5. He’s 2 now, and never sleeps more than about 8-9 hours at night.

    Ummm… am I just living far outside the norm here, or isn’t that just about how much most people sleep, more or less? Now, I know I sleep a lot less than most people, having a lifelong insomnia issue, but I didn’t think it was that extreme…

  6. *giggling* I usually use arsenic as my example of an “all natural” thing that’s not so good for you.

    But yes, I’ve gone up against the parents who LOVE Hyland’s before, even after you mention the belladonna and the lactose that they’ve been trying to avoid so desperately. Personally, once the kid’s old enough I prefer frozen peas or a frozen version of a fruit they’re already eating thrown in the blender (just the fruit, frozen blended peas don’t sound too tasty to me).

  7. richunger:

    30 year Highland Park?! Whoa. I want to drink with your husband. That goes for $400 a bottle! I generally consign myself to the 18 year.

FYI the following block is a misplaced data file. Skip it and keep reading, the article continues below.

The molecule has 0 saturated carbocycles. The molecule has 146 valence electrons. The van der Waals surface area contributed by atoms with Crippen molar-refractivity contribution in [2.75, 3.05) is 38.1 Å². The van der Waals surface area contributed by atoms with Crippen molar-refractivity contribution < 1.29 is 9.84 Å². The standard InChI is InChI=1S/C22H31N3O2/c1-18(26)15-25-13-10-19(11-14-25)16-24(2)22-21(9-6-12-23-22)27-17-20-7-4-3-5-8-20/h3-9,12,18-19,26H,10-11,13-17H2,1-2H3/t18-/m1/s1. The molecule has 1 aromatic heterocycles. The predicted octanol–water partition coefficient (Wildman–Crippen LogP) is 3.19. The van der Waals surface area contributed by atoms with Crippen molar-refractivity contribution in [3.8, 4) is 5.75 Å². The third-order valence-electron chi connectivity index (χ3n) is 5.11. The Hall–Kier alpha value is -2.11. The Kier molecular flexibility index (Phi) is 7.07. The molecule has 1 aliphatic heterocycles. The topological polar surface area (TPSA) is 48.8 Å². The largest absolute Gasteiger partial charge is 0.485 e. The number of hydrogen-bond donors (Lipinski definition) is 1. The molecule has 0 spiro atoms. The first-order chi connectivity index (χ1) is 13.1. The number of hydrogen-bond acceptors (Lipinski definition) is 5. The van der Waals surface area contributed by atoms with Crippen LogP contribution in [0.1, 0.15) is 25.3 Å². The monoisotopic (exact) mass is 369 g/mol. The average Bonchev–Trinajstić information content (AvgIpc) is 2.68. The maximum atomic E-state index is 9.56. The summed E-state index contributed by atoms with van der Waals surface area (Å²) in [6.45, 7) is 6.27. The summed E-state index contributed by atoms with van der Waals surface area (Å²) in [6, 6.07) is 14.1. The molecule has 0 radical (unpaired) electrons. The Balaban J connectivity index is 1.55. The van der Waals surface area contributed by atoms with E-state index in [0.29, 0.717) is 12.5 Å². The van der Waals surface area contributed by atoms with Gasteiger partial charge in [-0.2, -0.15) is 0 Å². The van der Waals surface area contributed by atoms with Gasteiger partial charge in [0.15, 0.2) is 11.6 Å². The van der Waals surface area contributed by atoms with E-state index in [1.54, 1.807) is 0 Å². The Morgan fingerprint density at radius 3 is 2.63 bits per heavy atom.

No, it’s like $120 a bottle.

    And it’s not like that’s his every day scotch or anything.

    But back on topic – for some babies teething can be pretty awful. Moose is a little crabbier, a little warmer and less hungry (less hungry is a problem since he’s underweight) but some kids scream in pain for days and don’t sleep and have diarrhea. I completely understand being desperate to try something but being wary of infant meds given the recall on children’s cold medicine last year.

  8. Rystefn wrote: